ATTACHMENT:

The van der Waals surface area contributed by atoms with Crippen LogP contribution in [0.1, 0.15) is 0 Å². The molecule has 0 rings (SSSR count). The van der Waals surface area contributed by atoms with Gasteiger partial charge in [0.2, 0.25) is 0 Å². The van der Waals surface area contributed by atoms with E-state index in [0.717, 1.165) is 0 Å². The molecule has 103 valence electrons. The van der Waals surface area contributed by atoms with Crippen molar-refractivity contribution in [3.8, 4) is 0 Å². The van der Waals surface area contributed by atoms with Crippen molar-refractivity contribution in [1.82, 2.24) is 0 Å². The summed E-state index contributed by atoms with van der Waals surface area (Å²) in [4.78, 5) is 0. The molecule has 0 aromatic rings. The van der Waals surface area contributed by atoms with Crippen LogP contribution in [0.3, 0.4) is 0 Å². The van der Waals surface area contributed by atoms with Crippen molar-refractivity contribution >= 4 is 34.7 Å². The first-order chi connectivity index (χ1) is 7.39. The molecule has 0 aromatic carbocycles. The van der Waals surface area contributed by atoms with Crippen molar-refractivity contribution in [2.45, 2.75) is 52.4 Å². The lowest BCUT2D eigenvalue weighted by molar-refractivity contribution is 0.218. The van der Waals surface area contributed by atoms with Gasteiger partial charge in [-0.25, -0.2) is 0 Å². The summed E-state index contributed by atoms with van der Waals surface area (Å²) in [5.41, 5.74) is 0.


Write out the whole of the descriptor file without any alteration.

The van der Waals surface area contributed by atoms with Crippen LogP contribution in [0.1, 0.15) is 0 Å². The molecule has 0 rings (SSSR count). The van der Waals surface area contributed by atoms with Gasteiger partial charge in [0.2, 0.25) is 0 Å². The van der Waals surface area contributed by atoms with E-state index in [0.717, 1.165) is 0 Å². The molecule has 103 valence electrons. The van der Waals surface area contributed by atoms with Crippen molar-refractivity contribution in [3.8, 4) is 0 Å². The van der Waals surface area contributed by atoms with Crippen molar-refractivity contribution in [1.82, 2.24) is 0 Å². The summed E-state index contributed by atoms with van der Waals surface area (Å²) in [4.78, 5) is 0. The molecule has 0 aromatic rings. The van der Waals surface area contributed by atoms with Crippen LogP contribution in [0.3, 0.4) is 0 Å². The van der Waals surface area contributed by atoms with Crippen molar-refractivity contribution >= 4 is 34.7 Å². The first-order chi connectivity index (χ1) is 7.39. The molecule has 0 aromatic carbocycles. The van der Waals surface area contributed by atoms with Crippen molar-refractivity contribution in [2.45, 2.75) is 52.4 Å². The lowest BCUT2D eigenvalue weighted by molar-refractivity contribution is 0.218. The van der Waals surface area contributed by atoms with Gasteiger partial charge in [-0.25, -0.2) is 0 Å². The summed E-state index contributed by atoms with van der Waals surface area (Å²) in [5.41, 5.74) is 0.